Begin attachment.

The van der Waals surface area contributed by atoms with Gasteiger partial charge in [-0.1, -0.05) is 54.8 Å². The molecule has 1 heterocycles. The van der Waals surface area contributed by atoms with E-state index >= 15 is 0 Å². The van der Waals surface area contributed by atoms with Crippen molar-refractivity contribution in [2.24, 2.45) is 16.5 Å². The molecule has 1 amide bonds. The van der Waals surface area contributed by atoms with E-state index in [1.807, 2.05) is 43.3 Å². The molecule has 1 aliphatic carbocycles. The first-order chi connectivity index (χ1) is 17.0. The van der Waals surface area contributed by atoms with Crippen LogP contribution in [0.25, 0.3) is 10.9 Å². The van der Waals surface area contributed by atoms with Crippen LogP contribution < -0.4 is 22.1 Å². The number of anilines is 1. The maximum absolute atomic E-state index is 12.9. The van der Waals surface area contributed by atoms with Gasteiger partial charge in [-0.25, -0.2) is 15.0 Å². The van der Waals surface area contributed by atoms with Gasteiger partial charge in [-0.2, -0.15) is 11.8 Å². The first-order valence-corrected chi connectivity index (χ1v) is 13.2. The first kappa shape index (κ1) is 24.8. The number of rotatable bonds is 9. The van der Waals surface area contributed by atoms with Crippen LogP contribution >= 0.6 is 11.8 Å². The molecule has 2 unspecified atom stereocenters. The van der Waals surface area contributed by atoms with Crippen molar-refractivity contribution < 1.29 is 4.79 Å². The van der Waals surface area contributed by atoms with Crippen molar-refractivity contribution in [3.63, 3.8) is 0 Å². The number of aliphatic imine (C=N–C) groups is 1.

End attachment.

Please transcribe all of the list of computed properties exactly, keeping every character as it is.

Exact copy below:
The van der Waals surface area contributed by atoms with Gasteiger partial charge in [-0.1, -0.05) is 54.8 Å². The molecule has 1 heterocycles. The van der Waals surface area contributed by atoms with E-state index >= 15 is 0 Å². The van der Waals surface area contributed by atoms with Crippen molar-refractivity contribution in [2.24, 2.45) is 16.5 Å². The molecule has 1 amide bonds. The van der Waals surface area contributed by atoms with E-state index in [1.807, 2.05) is 43.3 Å². The molecule has 1 aliphatic carbocycles. The first-order chi connectivity index (χ1) is 17.0. The van der Waals surface area contributed by atoms with Crippen LogP contribution in [0.25, 0.3) is 10.9 Å². The van der Waals surface area contributed by atoms with Crippen LogP contribution < -0.4 is 22.1 Å². The number of anilines is 1. The maximum absolute atomic E-state index is 12.9. The van der Waals surface area contributed by atoms with Gasteiger partial charge in [-0.25, -0.2) is 15.0 Å². The van der Waals surface area contributed by atoms with Gasteiger partial charge in [-0.2, -0.15) is 11.8 Å². The first-order valence-corrected chi connectivity index (χ1v) is 13.2. The first kappa shape index (κ1) is 24.8. The number of rotatable bonds is 9. The van der Waals surface area contributed by atoms with Crippen LogP contribution >= 0.6 is 11.8 Å². The molecule has 2 unspecified atom stereocenters. The van der Waals surface area contributed by atoms with Crippen molar-refractivity contribution < 1.29 is 4.79 Å². The van der Waals surface area contributed by atoms with Crippen molar-refractivity contribution in [3.63, 3.8) is 0 Å². The number of aliphatic imine (C=N–C) groups is 1.